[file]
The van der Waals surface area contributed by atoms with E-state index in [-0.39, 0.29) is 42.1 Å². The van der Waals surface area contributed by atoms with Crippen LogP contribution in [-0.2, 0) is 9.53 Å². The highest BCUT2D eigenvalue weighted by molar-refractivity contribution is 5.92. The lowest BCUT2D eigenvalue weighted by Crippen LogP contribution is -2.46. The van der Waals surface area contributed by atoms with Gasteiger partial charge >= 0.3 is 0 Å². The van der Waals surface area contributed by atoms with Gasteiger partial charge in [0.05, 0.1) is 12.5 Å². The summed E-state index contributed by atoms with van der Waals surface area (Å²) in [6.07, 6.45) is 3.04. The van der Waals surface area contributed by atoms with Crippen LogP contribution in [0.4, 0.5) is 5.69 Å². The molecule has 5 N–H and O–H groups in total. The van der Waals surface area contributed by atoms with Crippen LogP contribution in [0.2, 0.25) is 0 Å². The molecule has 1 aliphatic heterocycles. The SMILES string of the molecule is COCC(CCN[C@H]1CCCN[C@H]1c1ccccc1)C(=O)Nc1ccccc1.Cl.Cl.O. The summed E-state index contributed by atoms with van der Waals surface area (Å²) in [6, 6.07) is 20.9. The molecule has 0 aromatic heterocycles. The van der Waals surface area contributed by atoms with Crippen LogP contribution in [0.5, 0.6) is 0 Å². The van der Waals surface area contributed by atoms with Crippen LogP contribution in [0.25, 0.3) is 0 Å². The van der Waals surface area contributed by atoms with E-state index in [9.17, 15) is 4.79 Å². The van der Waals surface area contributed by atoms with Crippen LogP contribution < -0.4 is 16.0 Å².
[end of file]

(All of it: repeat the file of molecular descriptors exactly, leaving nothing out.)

The van der Waals surface area contributed by atoms with E-state index in [-0.39, 0.29) is 42.1 Å². The van der Waals surface area contributed by atoms with Crippen LogP contribution in [-0.2, 0) is 9.53 Å². The highest BCUT2D eigenvalue weighted by molar-refractivity contribution is 5.92. The lowest BCUT2D eigenvalue weighted by Crippen LogP contribution is -2.46. The van der Waals surface area contributed by atoms with Gasteiger partial charge >= 0.3 is 0 Å². The van der Waals surface area contributed by atoms with Gasteiger partial charge in [0.05, 0.1) is 12.5 Å². The summed E-state index contributed by atoms with van der Waals surface area (Å²) in [6.07, 6.45) is 3.04. The van der Waals surface area contributed by atoms with Crippen LogP contribution in [0.4, 0.5) is 5.69 Å². The molecule has 5 N–H and O–H groups in total. The van der Waals surface area contributed by atoms with Crippen LogP contribution in [0.2, 0.25) is 0 Å². The molecule has 1 aliphatic heterocycles. The SMILES string of the molecule is COCC(CCN[C@H]1CCCN[C@H]1c1ccccc1)C(=O)Nc1ccccc1.Cl.Cl.O. The summed E-state index contributed by atoms with van der Waals surface area (Å²) in [6, 6.07) is 20.9. The molecule has 0 aromatic heterocycles. The van der Waals surface area contributed by atoms with Crippen LogP contribution in [0.5, 0.6) is 0 Å². The van der Waals surface area contributed by atoms with Crippen LogP contribution in [0.25, 0.3) is 0 Å². The van der Waals surface area contributed by atoms with E-state index in [9.17, 15) is 4.79 Å². The van der Waals surface area contributed by atoms with Crippen LogP contribution < -0.4 is 16.0 Å².